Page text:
Activists say Syrian troops widen shelling attacks
BEIRUT (AP) — The Syrian regime widened artillery attacks on opposition strongholds Tuesday in another sign that the U.N.-brokered cease-fire is quickly unraveling despite the presence of foreign observers, activists said.
U.N. chief Ban Ki-moon said he is asking the European Union to provide helicopters and planes for the observers because of the ongoing violence and the long distances monitors would have to travel.
The truce is part of an international plan to launch talks between President Bashar Assad's regime and an opposition trying to topple him. But the regime has only partially complied with the terms, and the latest escalation in attacks lowered already minimal expectations that international envoy Kofi Annan's plan will stick.
The overall level of violence is down since the cease-fire formally took effect Thursday, but the regime has gradually stepped up attacks. The number of people killed every day has also risen steadily since a brief lull that coincided with the start of the truce.
More than 9,000 people have been killed since the uprising to oust Assad began 13 months ago, according to the U.N.
The central city of Homs has been under continuous assault for about a month, with only a brief lull on the first day of the cease-fire. In a six-minute amateur video posted Tuesday, shells are heard falling on Homs at intervals of one every few seconds. Gray or black smoke rises from several locations at once, at times filling the entire screen.
Annan, joint emissary for the U.N. and the Arab League, was in Qatar briefing the Arab League on Syria. His plan has the backing of Assad's allies, including Russia, and even with setbacks it is seen as the only way forward because Western military intervention is unlikely at this point.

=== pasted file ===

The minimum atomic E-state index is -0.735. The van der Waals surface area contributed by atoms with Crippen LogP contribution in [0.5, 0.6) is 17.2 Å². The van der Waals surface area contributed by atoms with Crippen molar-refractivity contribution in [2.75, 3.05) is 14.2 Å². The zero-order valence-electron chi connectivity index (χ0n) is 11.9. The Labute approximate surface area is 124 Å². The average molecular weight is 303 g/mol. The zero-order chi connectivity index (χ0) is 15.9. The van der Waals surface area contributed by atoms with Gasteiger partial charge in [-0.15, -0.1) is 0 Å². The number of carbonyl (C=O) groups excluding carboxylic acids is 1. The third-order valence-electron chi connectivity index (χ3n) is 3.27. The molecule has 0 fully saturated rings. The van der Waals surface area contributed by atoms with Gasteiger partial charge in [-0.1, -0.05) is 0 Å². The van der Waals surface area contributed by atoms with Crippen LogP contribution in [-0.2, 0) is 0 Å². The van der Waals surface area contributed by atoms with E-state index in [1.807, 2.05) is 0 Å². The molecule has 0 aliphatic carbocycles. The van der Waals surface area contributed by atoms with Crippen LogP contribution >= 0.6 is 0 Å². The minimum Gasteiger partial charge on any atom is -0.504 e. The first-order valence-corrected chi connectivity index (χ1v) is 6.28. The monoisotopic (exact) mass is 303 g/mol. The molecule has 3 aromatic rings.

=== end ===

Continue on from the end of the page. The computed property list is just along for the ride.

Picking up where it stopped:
Still, French Foreign Minister Alain Juppe said international sanctions are starting to work and have wiped out half of Syria's foreign currency reserves. Juppe was speaking to representatives of 57 countries gathered in Paris to coordinate economic measures against Assad. Syrian foreign reserves were believed to be around $17 billion at the start of the uprising in March 2011.
In Moscow, leaders of two Syrian opposition groups said Tuesday, a day after meeting Russia's deputy foreign minister, that they have sensed a shift in Russia's stance and hope Moscow will crank up pressure on Assad. Russia twice shielded Assad from U.N. Security Council condemnation, but has become more critical of the regime.
"Russia has all the necessary levers to apply pressure on Assad's government and help Annan's mission," said Haytham Manna, leader in exile of the National Coordination Body for Democratic Change in Syria.
Manna's group is seen has having more clout in Syria than other opposition groups, which are made up of mostly exiles. Still, the National Coordination Body has failed to gain significant international traction as the Syrian crisis grows.
U.N. chief Ban portrayed the violence as only "sporadic." But he suggested an observer mission of 250 members, as envisioned originally, may not be big enough "considering the current situation and considering the vastness of the country."
The Security Council is to approve the terms of the mission later this week, after talks between Ban and Syrian authorities. Speaking in Luxembourg, Ban said he has asked the EU to provide planes and helicopters for the observers.